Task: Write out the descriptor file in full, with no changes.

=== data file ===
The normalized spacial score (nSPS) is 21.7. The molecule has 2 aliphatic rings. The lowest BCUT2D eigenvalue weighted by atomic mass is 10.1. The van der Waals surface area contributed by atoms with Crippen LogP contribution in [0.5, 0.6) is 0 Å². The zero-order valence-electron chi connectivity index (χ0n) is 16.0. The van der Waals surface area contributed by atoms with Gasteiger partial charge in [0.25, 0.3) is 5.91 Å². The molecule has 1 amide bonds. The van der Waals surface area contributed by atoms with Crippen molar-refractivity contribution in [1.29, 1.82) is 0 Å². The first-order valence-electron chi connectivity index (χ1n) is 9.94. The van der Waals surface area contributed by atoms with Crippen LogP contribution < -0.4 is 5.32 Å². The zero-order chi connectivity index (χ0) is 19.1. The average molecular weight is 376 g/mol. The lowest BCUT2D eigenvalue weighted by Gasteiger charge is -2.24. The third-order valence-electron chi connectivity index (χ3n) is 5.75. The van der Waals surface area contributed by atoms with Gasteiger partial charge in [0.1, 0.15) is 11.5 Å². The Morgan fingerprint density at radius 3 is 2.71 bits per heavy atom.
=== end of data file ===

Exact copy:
The normalized spacial score (nSPS) is 21.7. The molecule has 2 aliphatic rings. The lowest BCUT2D eigenvalue weighted by atomic mass is 10.1. The van der Waals surface area contributed by atoms with Crippen LogP contribution in [0.5, 0.6) is 0 Å². The zero-order valence-electron chi connectivity index (χ0n) is 16.0. The van der Waals surface area contributed by atoms with Gasteiger partial charge in [0.25, 0.3) is 5.91 Å². The molecule has 1 amide bonds. The van der Waals surface area contributed by atoms with Crippen molar-refractivity contribution in [1.29, 1.82) is 0 Å². The first-order valence-electron chi connectivity index (χ1n) is 9.94. The van der Waals surface area contributed by atoms with Crippen LogP contribution < -0.4 is 5.32 Å². The zero-order chi connectivity index (χ0) is 19.1. The average molecular weight is 376 g/mol. The lowest BCUT2D eigenvalue weighted by Gasteiger charge is -2.24. The third-order valence-electron chi connectivity index (χ3n) is 5.75. The van der Waals surface area contributed by atoms with Gasteiger partial charge in [0.1, 0.15) is 11.5 Å². The Morgan fingerprint density at radius 3 is 2.71 bits per heavy atom.